One of the keys to making this work was one of Nick’s teachers, George Sotiris Georgas. As Nick was getting ready to open the pizzeria, George kept asking him questions about what items would be on the menu and how much Nick was planning to charge for each specialty offered. Nick was surprised by a stack of menus given to him by George who make the on the schools mimeograph machine as a surprise for opening day! George also knew that Nick was working late nights at the pizzeria so he arranged for Nick to have a “job” in the school book room which allowed Nick to sleep and/or study the first two periods of the day. The first $5 sale at Panzera’s Pizza was from George and it was framed on the wall for years.

In 1966, older brother and business partner Phillip was working at the nearby quarry but it was laying off employees. He came to Nick and said “I’m moving”. Having just moved to a new house, Nick was confused and asked Phillip why he would so move again so soon, to which Phillip explained he was not moving to another house, he was moving to California to find work. At this stage, Nick was 15 and in high school and didn’t feel he could run the business on his own. He considered putting the business up for sale but after a less than desirable offer he decided to figure out how to make it work. He decided he would start advertising but knew before he could start marketing the business he needed to upgrade everything in the pizzeria so he could increase his production volume. Nick worked with Stan Becker a salesman at Wasserstrom to order $10,000 of equipment: another oven, a mixer, slicer, double door refrigerator, pots, pans etc., everything needed to allow a few people to make a more pizzas in less time. The price tag for these upgrades was high so an owner was needed to sign on the bottomline. Nick was 15 so Stan told him he was too young to sign the contract. Nick replied to Becker that his dad would sign it but Stan knew his dad did not speak English. So Nick countered that he would read the contract to his dad. Stan was a bit wary of that. In the end, Nick signed the contract with his dad’s name while Stan looked the other way.

After the new equipment was in place, Nick worked with a customer to print 10,000 menus including coupons. Then Nick loaded up a car to drive his nieces and nephews around the Grandview neighborhoods dropping them off at one end of the block and picking them up at the other side to deliver fliers throughout the area. People started calling in orders and dropping in the first day of flier delivery leading to some very busy days. Phillip came home to visit shortly thereafter and was amazed at the stacks of pizzas waiting to be picked up in the shop.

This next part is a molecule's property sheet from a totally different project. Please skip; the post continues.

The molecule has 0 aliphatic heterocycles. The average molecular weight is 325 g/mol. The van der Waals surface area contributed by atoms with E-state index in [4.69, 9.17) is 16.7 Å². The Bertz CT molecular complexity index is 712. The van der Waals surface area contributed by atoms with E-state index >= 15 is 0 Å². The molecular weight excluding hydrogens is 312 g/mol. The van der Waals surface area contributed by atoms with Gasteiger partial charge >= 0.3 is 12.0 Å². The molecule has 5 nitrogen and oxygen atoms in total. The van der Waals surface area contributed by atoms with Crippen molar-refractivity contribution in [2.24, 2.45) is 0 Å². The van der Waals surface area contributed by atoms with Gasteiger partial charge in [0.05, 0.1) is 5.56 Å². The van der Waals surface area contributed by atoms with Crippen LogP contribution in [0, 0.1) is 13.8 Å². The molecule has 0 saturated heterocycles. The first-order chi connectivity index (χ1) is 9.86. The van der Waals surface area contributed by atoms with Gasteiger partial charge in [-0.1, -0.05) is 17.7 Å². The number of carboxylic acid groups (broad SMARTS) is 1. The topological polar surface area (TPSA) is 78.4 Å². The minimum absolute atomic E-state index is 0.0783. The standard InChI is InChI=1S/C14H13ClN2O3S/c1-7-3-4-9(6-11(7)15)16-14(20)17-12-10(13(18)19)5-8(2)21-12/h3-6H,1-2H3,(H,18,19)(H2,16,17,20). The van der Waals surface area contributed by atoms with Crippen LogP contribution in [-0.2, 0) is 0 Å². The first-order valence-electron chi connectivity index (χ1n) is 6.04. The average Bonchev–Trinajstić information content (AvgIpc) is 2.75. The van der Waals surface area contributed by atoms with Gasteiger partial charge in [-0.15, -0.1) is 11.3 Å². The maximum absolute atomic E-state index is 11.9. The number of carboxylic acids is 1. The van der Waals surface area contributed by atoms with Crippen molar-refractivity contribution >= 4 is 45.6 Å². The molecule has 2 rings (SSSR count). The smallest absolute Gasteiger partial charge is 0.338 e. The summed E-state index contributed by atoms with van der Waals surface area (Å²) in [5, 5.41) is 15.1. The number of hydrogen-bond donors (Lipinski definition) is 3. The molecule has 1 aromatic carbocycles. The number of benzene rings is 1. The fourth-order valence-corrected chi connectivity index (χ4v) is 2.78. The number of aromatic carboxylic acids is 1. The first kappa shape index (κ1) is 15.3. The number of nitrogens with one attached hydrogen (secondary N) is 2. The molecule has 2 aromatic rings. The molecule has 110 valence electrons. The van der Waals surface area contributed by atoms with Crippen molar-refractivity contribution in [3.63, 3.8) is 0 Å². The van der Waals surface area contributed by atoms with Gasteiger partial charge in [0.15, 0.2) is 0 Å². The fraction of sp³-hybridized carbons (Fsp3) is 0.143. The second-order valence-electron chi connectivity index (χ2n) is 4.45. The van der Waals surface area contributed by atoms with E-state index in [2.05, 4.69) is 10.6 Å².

Nick got married in 1969. He started buying rental properties in the area to expand diversify his income. Many of the pizzeria’s customers were police officers and they would often say “Nick you should be a cop”, so when Nick turned 21 (1972) he applied for the police academy and was accepted. Eventually Nick’s wife told him he had to give up at least one business so he decided to sell the shop to Fred Lombardi and his wife (Nick’s sister) in 1976. Fred had worked at Panzera’s (and Leonardo’s Pizza) for years including managing the shop since Nick started working as a police officer. (Nick was once called Panzera’s Pizza in response to a robbery call items stolen included the frame dollar bill from the first sale at Panzera’s).

Panzera’s Pizza moved a few times since opening in 1964, in 1983, Fred Lombardi moved the shop to the present location at Grandview and Third Avenues. Today, although Fred is “retired”, which seems to mean he is working what most would consider a normal work week Fred remains a fixture in the kitchen. Fred is still at Panzera’s making dough, sauce and preppy pizzas. Many of the extended family have worked at the shop over the decades. The recipes are all Panzera family recipes with no changes since 1964. None of the recipes is written down all are passed along by one person showing and expecting the other person to continue doing. Panzera’s still makes their dough, pizza sauce, spaghetti sauce and many other Italian specilaities from scratch. Fred passed on the pizza peel of day to day operations to his son Carlo many years ago and today guests can often find Fred, Carlo and (grandson) Andy kneading and tossing the dough behind the counter.

A non pizza menu item that has been popular since the 1980’s is the Monster Sub which is a fusion of a Italian sub and meatball sub wedded between two buns. Another thing customers can count on at Panzera’s is Nick dropping in several times per week (when he is not visiting brother Paul at Paul’s Pantry just around the corner). You will find a lot of important things at Panzera’s that are not on the regular menu: three generations of family that are proud of their pizza, connected to their neighborhood and their customers in a way that few businesses can compete against. All of this because a 13 year old needed a job and the extended Panzera/Lombardi family always helped each other out to keep the family business going. That alone, is worth a visit, the pizza is a bonus.

Historical side dish: